I was bawling just thinking about how hard my parents looked for those books, and how seeing that Coretta Scott King sticker was such a validation for them. To know that my book would go on the shelf with [those earlier books] was a full-circle moment.

Tracey Baptiste’s Moko Magic: Carnival Chaos comes out in August. How did you decide to make that novel the first release under the new imprint?

First of all, I love Tracey Baptiste. I loved her Jumbies series, so having her on the imprint is phenomenal. Moko Magic: Carnival Chaos is an Afro Caribbean–inspired story about three cousins who are protector spirits, or mokos. It takes place during the Carnival season in Brooklyn, which is around August, so it just makes sense—the timing is perfect. I think it’s a brilliant story about family and cousins and, of course, my favorite thing: magic.

Not long after that, in October, the imprint has a second book, Jax Freeman and the Phantom Shriek, which you wrote. Is it too early to say whether Jax might be a character who comes back in another book?

We already have a second book for Jax, so he is returning. Whether he comes back for a third book—that’ll be a little bit of a surprise. If you love Tristan, you’ll love Jax, but they’re completely different characters. It was fun writing Jax because he’s a big Black kid, and the tendency is to look at him in the real world and maybe shy away, keep an eye on him. But he is a gentle giant who loves meatball sandwiches and discovers that he can summon power from his ancestors. I posit this question to the universe: Who wouldn’t somehow get in trouble if you randomly found out that you could summon power from your ancestors to perform magic? I challenge anyone to make it through the week unscathed.

In November, Freedom Fire is releasing Black Girl Power, an anthology edited by Leah Johnson. Do you see this book as a companion piece to Black Boy Joy?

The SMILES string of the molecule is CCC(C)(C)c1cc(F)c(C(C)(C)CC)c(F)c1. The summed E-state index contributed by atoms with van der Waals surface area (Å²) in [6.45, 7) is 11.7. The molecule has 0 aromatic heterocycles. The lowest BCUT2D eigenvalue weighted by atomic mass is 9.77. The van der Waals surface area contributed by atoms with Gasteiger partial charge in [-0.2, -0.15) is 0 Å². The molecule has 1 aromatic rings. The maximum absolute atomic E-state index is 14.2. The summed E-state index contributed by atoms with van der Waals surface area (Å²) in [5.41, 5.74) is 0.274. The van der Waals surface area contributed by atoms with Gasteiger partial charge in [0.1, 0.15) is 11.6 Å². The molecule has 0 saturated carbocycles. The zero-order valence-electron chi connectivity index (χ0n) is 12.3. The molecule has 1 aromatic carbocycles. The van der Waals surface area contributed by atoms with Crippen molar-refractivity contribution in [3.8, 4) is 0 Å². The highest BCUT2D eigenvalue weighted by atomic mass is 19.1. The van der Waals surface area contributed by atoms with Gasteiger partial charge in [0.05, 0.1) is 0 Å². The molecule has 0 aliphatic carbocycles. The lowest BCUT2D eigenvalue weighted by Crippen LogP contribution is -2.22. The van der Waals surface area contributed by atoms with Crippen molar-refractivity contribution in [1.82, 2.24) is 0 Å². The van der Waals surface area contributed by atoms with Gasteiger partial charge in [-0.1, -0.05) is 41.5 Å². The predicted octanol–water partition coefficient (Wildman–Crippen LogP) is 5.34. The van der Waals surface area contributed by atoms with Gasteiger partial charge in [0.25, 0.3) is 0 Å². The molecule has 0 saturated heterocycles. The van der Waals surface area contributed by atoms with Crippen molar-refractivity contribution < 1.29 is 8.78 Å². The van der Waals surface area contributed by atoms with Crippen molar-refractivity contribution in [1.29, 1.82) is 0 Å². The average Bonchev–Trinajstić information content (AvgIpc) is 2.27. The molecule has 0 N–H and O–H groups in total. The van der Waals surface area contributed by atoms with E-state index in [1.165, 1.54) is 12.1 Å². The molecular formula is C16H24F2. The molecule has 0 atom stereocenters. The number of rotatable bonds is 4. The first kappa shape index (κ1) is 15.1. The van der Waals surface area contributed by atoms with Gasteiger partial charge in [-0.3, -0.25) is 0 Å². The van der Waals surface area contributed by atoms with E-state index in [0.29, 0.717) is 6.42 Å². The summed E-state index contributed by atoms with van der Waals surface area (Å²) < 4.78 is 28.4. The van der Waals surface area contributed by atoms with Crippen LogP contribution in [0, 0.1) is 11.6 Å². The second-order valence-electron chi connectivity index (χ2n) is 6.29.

I feel like this is a spiritual companion to Black Boy Joy. They are siblings; they are mirrors to each other, and they also stand alone. Black Girl Power is filled with contributors [Sharon Draper, Kekla Magoon, Renee Watson, Ibi Zoboi, and Tochi Onyebuchi,among others] who are some of my favorite authors, period, which was also the case with Black Boy Joy. I’m a kid in the candy shop. We get these stories and poems by these fantastic creators who talk about the joy and strength and experience of Black girlhood. I can’t wait to see the books sitting next to each other on a shelf, not just handing Black Boy Joy to a boy and Black Girl Power to a girl, but exchanging them, reading them, and gaining that experience and empathy from sharing those stories with each other.

Looking down the road, what would you like the impact of Freedom Fire to be?

I’m going to take the conversation full circle. I love knowing that there’s a parent out there—or a guardian, teacher, or librarian—who’s looking for more Black stories. Just as my parents, when they saw the Coretta Scott King sticker, felt reassured and validated in putting that book on their shelf, when someone sees a Freedom Fire book, they’ll instantly be like, Yes, let’s add this to our collection. Let’s buy this for when my 4-year-old kid gets a little older. Let’s stock our shelves at the library. Let’s do giveaways. Let’s get them into Title I schools. When you see that Freedom Fire logo, I want you to think, I know this is going to be a mirror reflecting all our young Black diaspora readers, but even more so a window for others to read and experience that resilience and that joy.

Michael Schaub is a contributing writer.